The Wall Street Journal has an extensive article on this new medication and the historically important role of methadone and oral buprenorphine. In the article, Nora Volkow (director of the National Institute on Drug Abuse) is quoted as saying:

Scientific evidence suggests that maintenance treatment with these medications in the context of behavioral treatment and recovery support are more effective in the treatment of opioid-use disorder than short-term detoxification programs aimed at abstinence.

Over 47,000 people died in the U.S. of drug overdoses in 2014. A majority of these were attributed to heroin and prescription painkillers. With continued coverage in the media and ongoing community discussion, more answers and helpful interventions will hopefully see the light of day.

Methadone Information | Suboxone Information

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President Proposes Funding Increase for Treating Opioid Addiction

funding drug treatmentPresident Obama recently attended the National Prescription Drug Abuse and Heroin Summit in Atlanta, Georgia. Professionals and concerned citizens used the forum to explore ways to address America’s rising opioid addiction problem.

The President agreed that increased funding is needed to raise access to drug treatment in an effort to simply avoid incarcerating those addicted to heroin and other potentially deadly opioids.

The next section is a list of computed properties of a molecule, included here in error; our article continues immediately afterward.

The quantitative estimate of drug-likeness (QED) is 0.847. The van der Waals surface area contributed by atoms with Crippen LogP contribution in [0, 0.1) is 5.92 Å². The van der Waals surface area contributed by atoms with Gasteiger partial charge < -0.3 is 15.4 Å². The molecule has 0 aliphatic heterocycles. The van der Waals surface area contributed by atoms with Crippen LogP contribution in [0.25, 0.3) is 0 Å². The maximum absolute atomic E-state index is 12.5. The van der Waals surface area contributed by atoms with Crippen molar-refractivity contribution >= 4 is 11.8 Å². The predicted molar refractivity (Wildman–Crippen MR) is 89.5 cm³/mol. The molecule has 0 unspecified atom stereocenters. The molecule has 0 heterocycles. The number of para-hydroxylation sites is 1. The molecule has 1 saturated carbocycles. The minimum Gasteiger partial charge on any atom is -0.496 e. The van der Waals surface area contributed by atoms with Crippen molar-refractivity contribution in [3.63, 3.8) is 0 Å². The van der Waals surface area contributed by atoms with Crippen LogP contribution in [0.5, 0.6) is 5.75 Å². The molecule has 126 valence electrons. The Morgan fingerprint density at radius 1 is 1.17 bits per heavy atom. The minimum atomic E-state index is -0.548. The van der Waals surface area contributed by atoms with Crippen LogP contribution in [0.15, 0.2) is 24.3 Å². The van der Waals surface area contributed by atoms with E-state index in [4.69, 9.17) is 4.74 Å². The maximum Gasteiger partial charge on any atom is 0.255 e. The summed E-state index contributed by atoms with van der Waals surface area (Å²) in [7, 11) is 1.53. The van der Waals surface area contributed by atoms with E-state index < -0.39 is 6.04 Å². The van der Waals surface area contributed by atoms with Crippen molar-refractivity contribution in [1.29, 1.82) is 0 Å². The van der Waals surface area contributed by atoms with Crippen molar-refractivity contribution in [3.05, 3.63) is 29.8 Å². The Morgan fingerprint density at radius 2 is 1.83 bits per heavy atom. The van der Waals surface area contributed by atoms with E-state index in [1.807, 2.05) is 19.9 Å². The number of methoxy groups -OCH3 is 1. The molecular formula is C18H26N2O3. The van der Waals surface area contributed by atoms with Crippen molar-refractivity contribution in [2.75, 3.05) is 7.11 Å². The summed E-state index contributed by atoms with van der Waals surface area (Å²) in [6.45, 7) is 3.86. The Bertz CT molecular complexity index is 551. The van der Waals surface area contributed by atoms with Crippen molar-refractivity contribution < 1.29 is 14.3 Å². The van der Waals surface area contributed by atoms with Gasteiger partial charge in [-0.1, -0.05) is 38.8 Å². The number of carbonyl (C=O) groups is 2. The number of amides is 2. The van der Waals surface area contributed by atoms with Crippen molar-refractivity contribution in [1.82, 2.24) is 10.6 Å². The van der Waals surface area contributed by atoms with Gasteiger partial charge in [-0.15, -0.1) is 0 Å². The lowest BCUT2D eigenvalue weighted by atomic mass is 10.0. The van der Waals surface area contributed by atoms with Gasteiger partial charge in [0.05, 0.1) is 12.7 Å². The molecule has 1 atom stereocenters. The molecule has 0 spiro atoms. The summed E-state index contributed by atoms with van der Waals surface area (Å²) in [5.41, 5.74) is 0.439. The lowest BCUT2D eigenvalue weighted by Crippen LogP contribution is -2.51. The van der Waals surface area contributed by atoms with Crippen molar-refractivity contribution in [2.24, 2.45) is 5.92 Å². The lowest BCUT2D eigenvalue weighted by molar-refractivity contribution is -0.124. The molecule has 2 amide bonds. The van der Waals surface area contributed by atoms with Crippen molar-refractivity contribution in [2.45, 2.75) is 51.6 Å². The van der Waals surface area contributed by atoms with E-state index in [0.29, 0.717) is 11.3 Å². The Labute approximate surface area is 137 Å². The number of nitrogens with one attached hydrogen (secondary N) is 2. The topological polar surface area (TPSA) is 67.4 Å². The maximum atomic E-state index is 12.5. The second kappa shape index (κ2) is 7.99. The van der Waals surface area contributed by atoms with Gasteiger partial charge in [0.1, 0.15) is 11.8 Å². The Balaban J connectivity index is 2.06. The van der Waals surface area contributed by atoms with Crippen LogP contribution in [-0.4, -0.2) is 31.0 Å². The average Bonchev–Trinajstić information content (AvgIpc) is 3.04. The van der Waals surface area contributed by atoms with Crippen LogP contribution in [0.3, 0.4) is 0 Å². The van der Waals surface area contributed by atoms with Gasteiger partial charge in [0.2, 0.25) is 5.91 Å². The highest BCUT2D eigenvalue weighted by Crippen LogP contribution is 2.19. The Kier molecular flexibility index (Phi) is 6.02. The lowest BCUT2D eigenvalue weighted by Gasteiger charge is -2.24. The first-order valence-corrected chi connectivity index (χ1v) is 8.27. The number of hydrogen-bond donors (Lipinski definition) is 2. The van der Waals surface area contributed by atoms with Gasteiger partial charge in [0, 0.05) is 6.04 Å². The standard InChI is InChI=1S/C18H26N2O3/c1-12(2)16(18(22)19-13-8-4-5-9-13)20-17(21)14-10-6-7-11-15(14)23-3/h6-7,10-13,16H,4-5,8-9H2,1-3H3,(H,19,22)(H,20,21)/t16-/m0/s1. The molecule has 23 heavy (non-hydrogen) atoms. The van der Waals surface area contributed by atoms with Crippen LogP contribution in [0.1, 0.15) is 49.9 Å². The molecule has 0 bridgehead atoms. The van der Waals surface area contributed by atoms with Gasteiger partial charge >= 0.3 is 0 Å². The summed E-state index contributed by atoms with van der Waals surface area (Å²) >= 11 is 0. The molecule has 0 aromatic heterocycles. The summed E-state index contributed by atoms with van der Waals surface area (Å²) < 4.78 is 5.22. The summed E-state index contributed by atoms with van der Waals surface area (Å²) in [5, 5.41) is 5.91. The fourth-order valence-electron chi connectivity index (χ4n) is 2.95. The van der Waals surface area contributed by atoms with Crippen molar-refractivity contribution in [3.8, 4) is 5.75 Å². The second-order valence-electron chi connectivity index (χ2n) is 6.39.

The NBC article referenced here states that over 28,000 people died last year from opioid overdose in the United States. This number has quadrupled since 1999. Many of the overdoses occur from various opioids laced with a powerful prescription pain killer called fentanyl.

Methadone and buprenorphone (the active ingredient in suboxone) are the leading medications used in medication-assisted treatment approaches. Naloxone is another important medication which has been used to reverse opioid overdose. It has saved thousands of lives and is being widely adopted by first responders and police departments across the country due to its proven effectiveness.

President Obama expressed that the U.S. will move toward improved drug treatment access for opioid addicted individuals and that the issue of addiction will be dealt with more as a public health issue as opposed to strictly a criminal act. Included in the proposed legislation is doubling the patient limit such that doctors can treat up to 200 people with buprenorphine (suboxone). The current patient limit is 100.

The Department of Health and Human Services is reported to have committed another $94 million to community health centers to boost their provision of medication-assisted treatment in poor and isolated communities. Many rural areas of the U.S. have very limited availability of opioid addiction services.

Online Methadone Assessment

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PBS Special on Heroin Addiction in America

frontlinePBS’ Frontline series of specials just aired a compelling documentary by the name of Chasing Heroin. The two hour investigation profiles a number of individuals who became addicted to opioids, some of whom chose methadone or suboxone to help them successfully manage their addictive disorder.

The documentary highlights that addiction is best addressed as a medical illness instead of a punishable criminal act. There is widespread consensus today that putting large numbers of people in prison for drug use has not been an effective approach to the problem of drug addiction.

Incarcerating users is very costly and ultimately does not lead to remaining drug free once released from prison. For those suffering with a chronic opioid addiction, medication assisted treatment has become the standard of care proven to be most effective – particularly for those individuals who have tried others forms of treatment that did not work.